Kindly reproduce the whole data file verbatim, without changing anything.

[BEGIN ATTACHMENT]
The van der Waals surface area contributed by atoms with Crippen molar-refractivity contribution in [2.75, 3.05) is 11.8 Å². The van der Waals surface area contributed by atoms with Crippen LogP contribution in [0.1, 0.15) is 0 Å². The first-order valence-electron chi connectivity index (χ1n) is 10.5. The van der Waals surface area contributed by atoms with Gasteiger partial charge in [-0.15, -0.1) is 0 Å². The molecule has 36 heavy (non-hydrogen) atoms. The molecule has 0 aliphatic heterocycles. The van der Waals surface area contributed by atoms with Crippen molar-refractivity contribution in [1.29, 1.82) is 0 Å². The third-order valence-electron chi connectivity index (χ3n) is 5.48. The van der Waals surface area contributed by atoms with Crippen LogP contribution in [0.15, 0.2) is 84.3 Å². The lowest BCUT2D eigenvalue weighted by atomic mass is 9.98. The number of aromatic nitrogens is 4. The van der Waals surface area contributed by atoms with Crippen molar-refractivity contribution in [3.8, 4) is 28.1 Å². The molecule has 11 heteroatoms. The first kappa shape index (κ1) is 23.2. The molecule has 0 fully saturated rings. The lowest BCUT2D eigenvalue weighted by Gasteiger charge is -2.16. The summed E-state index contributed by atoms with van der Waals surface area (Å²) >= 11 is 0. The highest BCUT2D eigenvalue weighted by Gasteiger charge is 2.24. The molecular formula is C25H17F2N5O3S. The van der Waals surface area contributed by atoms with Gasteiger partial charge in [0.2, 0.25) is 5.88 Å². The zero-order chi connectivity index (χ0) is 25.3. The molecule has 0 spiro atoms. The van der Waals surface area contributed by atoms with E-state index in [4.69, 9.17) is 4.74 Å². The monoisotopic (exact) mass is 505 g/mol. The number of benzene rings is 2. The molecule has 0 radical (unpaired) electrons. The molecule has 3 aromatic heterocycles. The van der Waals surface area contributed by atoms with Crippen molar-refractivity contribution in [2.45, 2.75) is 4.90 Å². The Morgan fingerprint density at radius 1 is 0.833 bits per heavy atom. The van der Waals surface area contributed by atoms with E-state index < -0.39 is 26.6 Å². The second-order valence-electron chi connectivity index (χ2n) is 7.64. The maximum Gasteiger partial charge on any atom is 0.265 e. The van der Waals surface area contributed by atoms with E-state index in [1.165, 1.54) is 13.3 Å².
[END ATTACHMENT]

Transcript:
The van der Waals surface area contributed by atoms with Crippen molar-refractivity contribution in [2.75, 3.05) is 11.8 Å². The van der Waals surface area contributed by atoms with Crippen LogP contribution in [0.1, 0.15) is 0 Å². The first-order valence-electron chi connectivity index (χ1n) is 10.5. The van der Waals surface area contributed by atoms with Gasteiger partial charge in [-0.15, -0.1) is 0 Å². The molecule has 36 heavy (non-hydrogen) atoms. The molecule has 0 aliphatic heterocycles. The van der Waals surface area contributed by atoms with Crippen molar-refractivity contribution in [1.29, 1.82) is 0 Å². The third-order valence-electron chi connectivity index (χ3n) is 5.48. The van der Waals surface area contributed by atoms with Crippen LogP contribution in [0.15, 0.2) is 84.3 Å². The lowest BCUT2D eigenvalue weighted by atomic mass is 9.98. The number of aromatic nitrogens is 4. The van der Waals surface area contributed by atoms with Crippen molar-refractivity contribution in [3.8, 4) is 28.1 Å². The molecule has 11 heteroatoms. The first kappa shape index (κ1) is 23.2. The molecule has 0 fully saturated rings. The lowest BCUT2D eigenvalue weighted by Gasteiger charge is -2.16. The summed E-state index contributed by atoms with van der Waals surface area (Å²) >= 11 is 0. The highest BCUT2D eigenvalue weighted by Gasteiger charge is 2.24. The molecular formula is C25H17F2N5O3S. The van der Waals surface area contributed by atoms with Gasteiger partial charge in [0.2, 0.25) is 5.88 Å². The zero-order chi connectivity index (χ0) is 25.3. The molecule has 0 spiro atoms. The van der Waals surface area contributed by atoms with E-state index in [4.69, 9.17) is 4.74 Å². The monoisotopic (exact) mass is 505 g/mol. The number of benzene rings is 2. The molecule has 0 radical (unpaired) electrons. The molecule has 3 aromatic heterocycles. The van der Waals surface area contributed by atoms with Crippen molar-refractivity contribution in [2.45, 2.75) is 4.90 Å². The Morgan fingerprint density at radius 1 is 0.833 bits per heavy atom. The van der Waals surface area contributed by atoms with E-state index < -0.39 is 26.6 Å². The second-order valence-electron chi connectivity index (χ2n) is 7.64. The maximum Gasteiger partial charge on any atom is 0.265 e. The van der Waals surface area contributed by atoms with E-state index in [1.165, 1.54) is 13.3 Å².